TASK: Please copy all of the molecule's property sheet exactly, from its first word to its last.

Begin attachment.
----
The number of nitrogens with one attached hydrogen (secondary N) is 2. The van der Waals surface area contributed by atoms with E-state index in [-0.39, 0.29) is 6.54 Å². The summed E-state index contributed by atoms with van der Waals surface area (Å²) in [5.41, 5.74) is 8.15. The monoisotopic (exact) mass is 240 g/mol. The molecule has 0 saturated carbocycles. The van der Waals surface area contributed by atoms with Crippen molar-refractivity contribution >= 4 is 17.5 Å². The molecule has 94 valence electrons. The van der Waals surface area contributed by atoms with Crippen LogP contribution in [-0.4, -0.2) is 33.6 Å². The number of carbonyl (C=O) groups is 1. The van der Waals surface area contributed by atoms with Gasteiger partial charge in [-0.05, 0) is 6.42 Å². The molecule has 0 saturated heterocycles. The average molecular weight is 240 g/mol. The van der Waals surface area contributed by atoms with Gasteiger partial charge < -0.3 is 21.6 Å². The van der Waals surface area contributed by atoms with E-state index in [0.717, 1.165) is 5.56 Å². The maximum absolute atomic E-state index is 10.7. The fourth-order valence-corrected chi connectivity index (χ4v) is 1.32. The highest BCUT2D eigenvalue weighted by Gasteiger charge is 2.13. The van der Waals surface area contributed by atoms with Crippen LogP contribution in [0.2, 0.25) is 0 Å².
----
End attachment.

The number of nitrogens with one attached hydrogen (secondary N) is 2. The van der Waals surface area contributed by atoms with E-state index in [-0.39, 0.29) is 6.54 Å². The summed E-state index contributed by atoms with van der Waals surface area (Å²) in [5.41, 5.74) is 8.15. The monoisotopic (exact) mass is 240 g/mol. The molecule has 0 saturated carbocycles. The van der Waals surface area contributed by atoms with Crippen molar-refractivity contribution >= 4 is 17.5 Å². The molecule has 94 valence electrons. The van der Waals surface area contributed by atoms with Crippen LogP contribution in [-0.4, -0.2) is 33.6 Å². The number of carbonyl (C=O) groups is 1. The van der Waals surface area contributed by atoms with Gasteiger partial charge in [-0.05, 0) is 6.42 Å². The molecule has 0 saturated heterocycles. The average molecular weight is 240 g/mol. The van der Waals surface area contributed by atoms with Gasteiger partial charge < -0.3 is 21.6 Å². The van der Waals surface area contributed by atoms with E-state index in [0.717, 1.165) is 5.56 Å². The maximum absolute atomic E-state index is 10.7. The fourth-order valence-corrected chi connectivity index (χ4v) is 1.32. The highest BCUT2D eigenvalue weighted by Gasteiger charge is 2.13. The van der Waals surface area contributed by atoms with Crippen LogP contribution in [0.2, 0.25) is 0 Å².